The Center for Breast Surgery at the University of Texas Southwestern Medical Center is conducting a large study meant to identify risk factors associated with triple negative breast cancer, one of the most difficult types of cancer to treat. The Center is currently looking for Hispanic women who survived the disease to enroll in the study, in order to compare genetic resemblances of ethnic groups. The national clinical trial, which is being led by Roshni Rao, Director of the George N. Peters, M.D., Center for Breast Surgery at UT Southwestern Medical Center, will start by collecting DNA samples from survivors of triple negative breast cancer, in order to acknowledge the risks related to the disease. “Triple negative breast cancer leads to a disproportionate number of breast cancer deaths, particularly among young breast cancer patients,” Dr. Rao, an associate professor of surgery and a member of the Harold C. Simmons Comprehensive Cancer Center, explained in a UT Southwestern press release. “This study will help us determine if there is a pattern that predicts triple negative breast cancer. When we can identify risk factors, women at high risk can be screened earlier and more frequently.”
As a way of understanding the genetic similarities between ethnic groups, the researchers are searching for Hispanic women who survived the disease, since the number of Caucasian and African-American patient needed was already reached. However, researchers are concerned that triple negative breast cancer is related to the BRCA gene, which might affect women of any ethnic group, but appears to affect a higher percentage of African-American women.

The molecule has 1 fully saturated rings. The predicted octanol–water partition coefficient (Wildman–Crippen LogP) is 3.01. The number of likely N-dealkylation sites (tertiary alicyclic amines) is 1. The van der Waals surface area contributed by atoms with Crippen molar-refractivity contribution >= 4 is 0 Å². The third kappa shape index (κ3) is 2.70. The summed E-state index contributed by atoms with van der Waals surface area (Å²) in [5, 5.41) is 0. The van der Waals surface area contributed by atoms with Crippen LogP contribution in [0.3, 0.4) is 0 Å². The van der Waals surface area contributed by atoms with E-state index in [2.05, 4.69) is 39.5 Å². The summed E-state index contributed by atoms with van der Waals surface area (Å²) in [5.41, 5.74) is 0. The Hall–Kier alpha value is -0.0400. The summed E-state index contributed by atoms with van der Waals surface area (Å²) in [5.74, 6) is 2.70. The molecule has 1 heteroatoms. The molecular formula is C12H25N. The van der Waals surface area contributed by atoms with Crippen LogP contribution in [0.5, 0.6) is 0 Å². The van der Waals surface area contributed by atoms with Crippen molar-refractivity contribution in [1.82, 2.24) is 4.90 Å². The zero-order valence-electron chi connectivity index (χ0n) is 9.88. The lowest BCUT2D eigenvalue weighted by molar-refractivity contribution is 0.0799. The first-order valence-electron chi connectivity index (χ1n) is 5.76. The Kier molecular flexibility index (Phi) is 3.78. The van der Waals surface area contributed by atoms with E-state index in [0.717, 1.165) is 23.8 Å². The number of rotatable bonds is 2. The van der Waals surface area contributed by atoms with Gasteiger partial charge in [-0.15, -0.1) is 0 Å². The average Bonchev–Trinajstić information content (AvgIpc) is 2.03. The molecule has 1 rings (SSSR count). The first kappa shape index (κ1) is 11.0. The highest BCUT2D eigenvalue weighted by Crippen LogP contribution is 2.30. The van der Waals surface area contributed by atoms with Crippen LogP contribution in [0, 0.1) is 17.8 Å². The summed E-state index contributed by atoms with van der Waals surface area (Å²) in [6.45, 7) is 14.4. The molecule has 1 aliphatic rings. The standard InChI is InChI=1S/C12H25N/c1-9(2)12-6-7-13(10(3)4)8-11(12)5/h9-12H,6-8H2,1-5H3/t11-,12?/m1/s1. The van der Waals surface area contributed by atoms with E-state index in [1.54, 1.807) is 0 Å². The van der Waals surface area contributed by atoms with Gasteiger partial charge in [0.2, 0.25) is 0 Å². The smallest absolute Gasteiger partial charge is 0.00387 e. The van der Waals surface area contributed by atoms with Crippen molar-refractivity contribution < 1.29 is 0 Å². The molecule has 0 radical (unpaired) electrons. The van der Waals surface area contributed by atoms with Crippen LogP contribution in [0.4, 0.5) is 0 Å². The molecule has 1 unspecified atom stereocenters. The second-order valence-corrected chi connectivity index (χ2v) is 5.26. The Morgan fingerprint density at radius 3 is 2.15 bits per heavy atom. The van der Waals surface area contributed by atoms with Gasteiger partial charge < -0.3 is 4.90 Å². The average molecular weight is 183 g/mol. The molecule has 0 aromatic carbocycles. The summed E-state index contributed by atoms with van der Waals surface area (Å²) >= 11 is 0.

The disease represents 15 percent of all breast cancers in Hispanic women, 11 percent in whites, 23 percent in blacks, and 10 percent in Asian/Pacific Islanders, according to the National Cancer Institute.
“The purpose of this study is to identify a mitochondrial DNA pattern that predisposes women to this aggressive type of breast cancer,” Rao added. Enrolling in the study includes no costs, as it is supported by the Young Texans Against Cancer, and it only entails a one-time Q-tip swab of tissue inside the mouth. Women who are willing to be part of this trial can be at any stage of treatment or survival and must contact the UT Southwestern’s research coordinator at 214-648-4981.
Rao has been focused on research on the ethnic differences regarding breast cancer, as well as breast cancer in American ethnic populations, surgical treatment for metastatic breast cancer and treatment of locally advanced breast cancer. UT Southwestern’s Harold C. Simmons Comprehensive Cancer Center is currently the only National Cancer Institute in North Texas which has been dedicated to develop a treatment for the disease, as well as finding a way to improve health care and patients’ life quality.
More than 230,000 women are diagnosed each year with cancer in the United States alone, according to the American Cancer Society. Between 10 and 20 percent of them are basal-like breast cancers, also known as triple negative, a particular subtype with few hopes of survival.